Guernsey Post’s philatelic bureau is delighted to mark the 175th anniversary of the construction of Alderney’s harbour breakwater with a set of commemorative stamps and souvenir sheet.
Alderney’s breakwater, one of the island’s key landmarks, was designed by Victorian engineer Thomas Jackson who had carried out various railway and canal works during the previous ten years. It is thought that Alderney presented Jackson with the greatest challenge of his career: the island provided only sand and stone, meaning that all other material had to be imported, and there was no accommodation for the workers.
Alderney’s fortification began in earnest in the 1850s when the British Admiralty felt increasingly threatened by the strong French naval base at Cherbourg. In the years that followed, 18 forts and batteries were built to protect Alderney and the ‘harbour of refuge and observation’, which was intended to provide a base for the British fleet against any potential invasion by the French.
Preparatory work commenced in 1847 and by 1856 the breakwater had reached 2,700 feet (823m) from the shore. Construction of the wall then ceased until 1860, although rubble for the bank continued to be placed. In 1864 the breakwater was 4,800 feet (1,463m), although about a third of it was destroyed in storms shortly after its completion and it wasn’t rebuilt.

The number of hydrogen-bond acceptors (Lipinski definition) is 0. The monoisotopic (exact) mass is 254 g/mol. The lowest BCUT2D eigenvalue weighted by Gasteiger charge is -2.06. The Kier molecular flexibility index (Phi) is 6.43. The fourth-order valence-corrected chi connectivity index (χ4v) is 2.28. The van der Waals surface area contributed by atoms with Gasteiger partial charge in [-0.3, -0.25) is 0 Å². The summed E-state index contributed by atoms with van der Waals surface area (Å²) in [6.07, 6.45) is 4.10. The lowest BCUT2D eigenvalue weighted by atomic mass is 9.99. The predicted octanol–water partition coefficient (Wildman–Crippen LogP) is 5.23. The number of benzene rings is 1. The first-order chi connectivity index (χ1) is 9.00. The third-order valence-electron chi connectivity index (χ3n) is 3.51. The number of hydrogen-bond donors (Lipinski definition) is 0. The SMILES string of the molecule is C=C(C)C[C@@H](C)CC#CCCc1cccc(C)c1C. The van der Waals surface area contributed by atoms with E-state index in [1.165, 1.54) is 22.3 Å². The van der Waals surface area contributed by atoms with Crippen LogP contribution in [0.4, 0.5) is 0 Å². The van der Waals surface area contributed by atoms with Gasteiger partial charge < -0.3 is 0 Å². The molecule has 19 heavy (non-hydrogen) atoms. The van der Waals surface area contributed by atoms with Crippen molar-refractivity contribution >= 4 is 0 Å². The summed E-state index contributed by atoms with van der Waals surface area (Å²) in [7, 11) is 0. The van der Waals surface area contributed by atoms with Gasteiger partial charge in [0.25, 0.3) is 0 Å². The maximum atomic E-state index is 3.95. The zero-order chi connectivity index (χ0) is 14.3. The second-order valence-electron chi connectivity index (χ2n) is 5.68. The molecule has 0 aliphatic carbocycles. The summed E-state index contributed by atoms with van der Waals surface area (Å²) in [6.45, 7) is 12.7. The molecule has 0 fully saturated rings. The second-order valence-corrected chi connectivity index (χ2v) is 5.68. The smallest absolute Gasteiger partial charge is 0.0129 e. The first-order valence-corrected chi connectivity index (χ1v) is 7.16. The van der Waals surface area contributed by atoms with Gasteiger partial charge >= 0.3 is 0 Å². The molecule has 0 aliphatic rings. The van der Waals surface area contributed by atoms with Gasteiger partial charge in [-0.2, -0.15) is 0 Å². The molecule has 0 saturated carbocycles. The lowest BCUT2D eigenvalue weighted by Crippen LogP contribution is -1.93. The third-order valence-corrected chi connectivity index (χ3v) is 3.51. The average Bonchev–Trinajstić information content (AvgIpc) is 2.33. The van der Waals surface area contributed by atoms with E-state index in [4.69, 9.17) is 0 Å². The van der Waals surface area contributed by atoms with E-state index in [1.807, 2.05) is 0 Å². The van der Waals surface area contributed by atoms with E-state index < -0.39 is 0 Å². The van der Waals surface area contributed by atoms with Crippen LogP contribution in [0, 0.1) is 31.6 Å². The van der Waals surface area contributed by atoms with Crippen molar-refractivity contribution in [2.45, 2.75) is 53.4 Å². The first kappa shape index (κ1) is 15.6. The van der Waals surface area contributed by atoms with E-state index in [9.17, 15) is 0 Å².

In 2018, Alderney’s Breakwater was named one of the top 200 most influential engineering projects in the world, being highlighted by the Institution of Civil Engineers (ICE) on its 200th anniversary as an example of a project which has shaped the world and transformed lives.
Bridget Yabsley, head of philatelic at Guernsey Post, said: – “We are delighted to commemorate the 175thanniversary of the Alderney Breakwater, which, despite the harsh weather it faces every year, continues to provide shelter to the island and boats in Braye Harbour.”
The stamp products are available to order at www.guernseystamps.com or by calling Philatelic Customer Services on +44 (0) 1481 716486.